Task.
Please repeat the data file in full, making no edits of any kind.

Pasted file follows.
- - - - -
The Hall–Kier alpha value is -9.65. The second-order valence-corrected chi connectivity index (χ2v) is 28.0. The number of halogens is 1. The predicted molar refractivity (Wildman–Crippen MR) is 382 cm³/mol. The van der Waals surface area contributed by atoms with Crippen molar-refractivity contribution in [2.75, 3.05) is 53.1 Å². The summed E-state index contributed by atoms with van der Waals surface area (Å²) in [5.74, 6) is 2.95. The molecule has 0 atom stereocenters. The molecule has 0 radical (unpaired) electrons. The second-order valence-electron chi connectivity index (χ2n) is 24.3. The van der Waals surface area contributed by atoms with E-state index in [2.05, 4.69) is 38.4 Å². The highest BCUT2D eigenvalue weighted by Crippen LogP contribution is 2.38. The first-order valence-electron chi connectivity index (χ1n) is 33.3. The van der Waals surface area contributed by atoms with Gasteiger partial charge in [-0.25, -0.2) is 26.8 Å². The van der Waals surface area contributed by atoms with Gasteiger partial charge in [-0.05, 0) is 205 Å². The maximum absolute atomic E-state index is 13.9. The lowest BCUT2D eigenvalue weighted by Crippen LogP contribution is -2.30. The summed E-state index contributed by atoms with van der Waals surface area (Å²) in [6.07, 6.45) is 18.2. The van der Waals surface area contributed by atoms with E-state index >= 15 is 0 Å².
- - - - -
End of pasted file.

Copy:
The Hall–Kier alpha value is -9.65. The second-order valence-corrected chi connectivity index (χ2v) is 28.0. The number of halogens is 1. The predicted molar refractivity (Wildman–Crippen MR) is 382 cm³/mol. The van der Waals surface area contributed by atoms with Crippen molar-refractivity contribution in [2.75, 3.05) is 53.1 Å². The summed E-state index contributed by atoms with van der Waals surface area (Å²) in [5.74, 6) is 2.95. The molecule has 0 atom stereocenters. The molecule has 0 radical (unpaired) electrons. The second-order valence-electron chi connectivity index (χ2n) is 24.3. The van der Waals surface area contributed by atoms with E-state index in [2.05, 4.69) is 38.4 Å². The highest BCUT2D eigenvalue weighted by Crippen LogP contribution is 2.38. The first-order valence-electron chi connectivity index (χ1n) is 33.3. The van der Waals surface area contributed by atoms with Gasteiger partial charge in [-0.25, -0.2) is 26.8 Å². The van der Waals surface area contributed by atoms with Gasteiger partial charge in [-0.05, 0) is 205 Å². The maximum absolute atomic E-state index is 13.9. The lowest BCUT2D eigenvalue weighted by Crippen LogP contribution is -2.30. The summed E-state index contributed by atoms with van der Waals surface area (Å²) in [6.07, 6.45) is 18.2. The van der Waals surface area contributed by atoms with E-state index >= 15 is 0 Å².